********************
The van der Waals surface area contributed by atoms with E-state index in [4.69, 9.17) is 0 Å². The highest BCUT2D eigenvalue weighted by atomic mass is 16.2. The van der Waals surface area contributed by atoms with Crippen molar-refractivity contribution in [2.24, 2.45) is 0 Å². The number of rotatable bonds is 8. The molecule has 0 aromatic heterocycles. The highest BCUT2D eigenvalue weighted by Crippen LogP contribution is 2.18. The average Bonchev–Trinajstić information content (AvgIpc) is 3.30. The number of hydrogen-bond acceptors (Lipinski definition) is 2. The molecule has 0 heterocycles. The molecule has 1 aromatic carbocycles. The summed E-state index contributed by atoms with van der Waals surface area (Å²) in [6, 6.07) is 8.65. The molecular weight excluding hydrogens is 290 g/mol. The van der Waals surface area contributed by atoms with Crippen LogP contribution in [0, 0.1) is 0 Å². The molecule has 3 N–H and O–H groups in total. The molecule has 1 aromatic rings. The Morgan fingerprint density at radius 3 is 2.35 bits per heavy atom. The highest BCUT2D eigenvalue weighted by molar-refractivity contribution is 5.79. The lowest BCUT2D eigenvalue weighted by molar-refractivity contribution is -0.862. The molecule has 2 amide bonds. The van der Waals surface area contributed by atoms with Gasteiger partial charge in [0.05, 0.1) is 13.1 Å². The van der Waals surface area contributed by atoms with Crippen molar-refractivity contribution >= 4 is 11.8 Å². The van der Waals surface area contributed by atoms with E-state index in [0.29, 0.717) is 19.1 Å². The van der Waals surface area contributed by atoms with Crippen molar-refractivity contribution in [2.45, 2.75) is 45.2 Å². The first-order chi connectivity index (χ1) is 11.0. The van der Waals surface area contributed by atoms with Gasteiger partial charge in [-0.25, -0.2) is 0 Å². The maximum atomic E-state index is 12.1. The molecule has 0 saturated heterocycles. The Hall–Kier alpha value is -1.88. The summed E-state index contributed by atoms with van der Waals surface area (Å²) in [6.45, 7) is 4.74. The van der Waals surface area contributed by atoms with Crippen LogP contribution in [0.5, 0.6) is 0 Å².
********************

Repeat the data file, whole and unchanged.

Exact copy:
The van der Waals surface area contributed by atoms with E-state index in [4.69, 9.17) is 0 Å². The highest BCUT2D eigenvalue weighted by atomic mass is 16.2. The van der Waals surface area contributed by atoms with Crippen molar-refractivity contribution in [2.24, 2.45) is 0 Å². The number of rotatable bonds is 8. The molecule has 0 aromatic heterocycles. The highest BCUT2D eigenvalue weighted by Crippen LogP contribution is 2.18. The average Bonchev–Trinajstić information content (AvgIpc) is 3.30. The number of hydrogen-bond acceptors (Lipinski definition) is 2. The molecule has 0 heterocycles. The molecule has 1 aromatic carbocycles. The summed E-state index contributed by atoms with van der Waals surface area (Å²) in [6, 6.07) is 8.65. The molecular weight excluding hydrogens is 290 g/mol. The van der Waals surface area contributed by atoms with Crippen LogP contribution in [0, 0.1) is 0 Å². The molecule has 3 N–H and O–H groups in total. The molecule has 1 aromatic rings. The Morgan fingerprint density at radius 3 is 2.35 bits per heavy atom. The highest BCUT2D eigenvalue weighted by molar-refractivity contribution is 5.79. The lowest BCUT2D eigenvalue weighted by molar-refractivity contribution is -0.862. The molecule has 2 amide bonds. The van der Waals surface area contributed by atoms with Gasteiger partial charge in [0.05, 0.1) is 13.1 Å². The van der Waals surface area contributed by atoms with Crippen molar-refractivity contribution >= 4 is 11.8 Å². The van der Waals surface area contributed by atoms with E-state index in [0.29, 0.717) is 19.1 Å². The van der Waals surface area contributed by atoms with Crippen molar-refractivity contribution in [2.45, 2.75) is 45.2 Å². The first-order chi connectivity index (χ1) is 11.0. The van der Waals surface area contributed by atoms with Gasteiger partial charge in [-0.25, -0.2) is 0 Å². The maximum atomic E-state index is 12.1. The molecule has 0 saturated heterocycles. The Hall–Kier alpha value is -1.88. The summed E-state index contributed by atoms with van der Waals surface area (Å²) in [6.45, 7) is 4.74. The van der Waals surface area contributed by atoms with Crippen LogP contribution in [0.5, 0.6) is 0 Å².